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100 years of education at WUR (+video's)

Gepubliceerd op
23 april 2018

One hundred years ago, the National Agricultural College was officially given academic status. While a lot changed in the century that followed, the Wageningen atmosphere remained the same according to lecturer of Hydrology and Water Quality Management Roel Dijksma. He created a video series about 100 years of education at WUR to celebrate the university's centennial.

The series includes interviews with WUR alumni who studied in Wageningen during noteworthy times. There are fourteen in total, beginning with Thijs Noordhoek, who started his studies in 1937. There were 400 male students at that time, all of whom lived in rooms rented out by landlords. They were known as 'the gentlemen' of Wageningen. The Second World War broke out during Noordhoek's student days. He was forced into hiding and could not complete his studies. "Unless you signed a document," he says, "which no one would do because then you'd be in German hands."

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Women and associations

In the 1960s, it became increasingly common for women to enrol in agricultural programmes. "The girls sat in the first few rows," says Hanke van Dam, who enrolled in the National Agricultural College in 1954. That was the only way to prevent the boys from looking back constantly to sneak a peek at the girls. According to Van Dam, students in those days were very obedient. "We consumed the information they fed us and asked questions every now and then. We were critical, but really only towards other students." Times have changed, says Van Dam, who worked at WUR for nearly thirty years after graduating.

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Gerrit Meester came to Nijmegen in 1962 and became a member of the Ceres student association. In those days, traditional student associations were coming under pressure in the Netherlands. Towards the end of his studies, Meester was a member of an association committee that abolished the head-shaving and hazing of first-year members on grounds of inequality. "I'm shocked at what some associations tolerate today, fifty years later," he says.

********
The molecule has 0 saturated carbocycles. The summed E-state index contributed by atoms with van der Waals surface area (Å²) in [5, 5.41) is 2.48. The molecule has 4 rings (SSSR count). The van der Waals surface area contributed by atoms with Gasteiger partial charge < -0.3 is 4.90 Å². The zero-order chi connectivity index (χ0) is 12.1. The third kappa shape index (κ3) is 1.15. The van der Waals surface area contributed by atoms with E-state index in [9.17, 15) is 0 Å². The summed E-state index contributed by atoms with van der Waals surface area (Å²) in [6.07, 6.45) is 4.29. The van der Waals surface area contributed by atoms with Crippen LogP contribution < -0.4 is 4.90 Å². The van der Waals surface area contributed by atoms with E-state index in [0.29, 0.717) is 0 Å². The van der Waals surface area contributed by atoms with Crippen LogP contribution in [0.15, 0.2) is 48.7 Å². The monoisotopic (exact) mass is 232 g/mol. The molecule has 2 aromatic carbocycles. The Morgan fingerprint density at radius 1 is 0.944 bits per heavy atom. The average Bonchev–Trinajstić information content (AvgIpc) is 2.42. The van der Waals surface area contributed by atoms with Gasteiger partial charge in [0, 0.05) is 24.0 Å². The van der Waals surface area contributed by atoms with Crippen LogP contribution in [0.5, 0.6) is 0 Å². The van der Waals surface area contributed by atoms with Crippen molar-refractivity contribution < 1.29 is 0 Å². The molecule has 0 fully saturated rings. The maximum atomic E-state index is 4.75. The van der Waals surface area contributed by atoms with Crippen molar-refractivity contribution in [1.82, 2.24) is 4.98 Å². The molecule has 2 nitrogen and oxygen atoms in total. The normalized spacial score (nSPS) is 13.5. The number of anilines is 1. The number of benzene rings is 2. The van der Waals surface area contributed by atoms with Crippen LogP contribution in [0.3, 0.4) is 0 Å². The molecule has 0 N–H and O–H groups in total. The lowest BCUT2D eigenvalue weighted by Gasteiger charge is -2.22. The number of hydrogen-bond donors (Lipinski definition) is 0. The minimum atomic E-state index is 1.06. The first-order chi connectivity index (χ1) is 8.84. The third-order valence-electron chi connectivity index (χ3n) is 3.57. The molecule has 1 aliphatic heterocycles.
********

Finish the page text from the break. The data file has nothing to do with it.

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WUR goes digital

For more than 65 years, WUR lecturers taught without the aid of computers. They wrote on blackboards and students hastily took notes, as lecture notes had not yet been introduced. Gerrit Hiemstra experienced the transition to computers at WUR, where he studied from 1979 to 1986. The first computer he saw had a huge monitor and a rounded screen. "Very few people remember those things. It was really unique to have a computer on your desk," says Hiemstra.

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Free travel

When he first started his studies, Ronald Loeve hitchhiked to and from Wageningen. The free public transport card for students was introduced in 1991, giving all WUR students the opportunity to travel for free on weekdays and weekends. The public transport card was met with some resistance from students. "They wanted the freedom to make their own choices," says Loeve. "The card was forced on us." Loeve has since had a change of heart. "Looking back, it was a good thing; a brilliant move to get more young people to use public transport."

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Wageningen culture

Current students will be able to identify with the memories of Imme Benedict, who graduated in 2017. She studied and lived with international students in Wageningen, sharing her student flat in the Dijkgraaf complex with seventeen housemates. One of those housemates included a thirty-something Afghan student. "He always wore a long white robe," recalls Benedict. Even when he took part in a knotsball competition with several housemates. It was a sight to behold, she remembers. "He would run after the ball in a long white robe with trainers underneath."

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Dijksma's academic films are available online. They are also projected on a pillar in the Forum building and will be played at various events, such as the Month of Education, which starts on 24 April. To take your own stroll down memory lane, join us at the World Wide Wageningen alumni day on 23 June.

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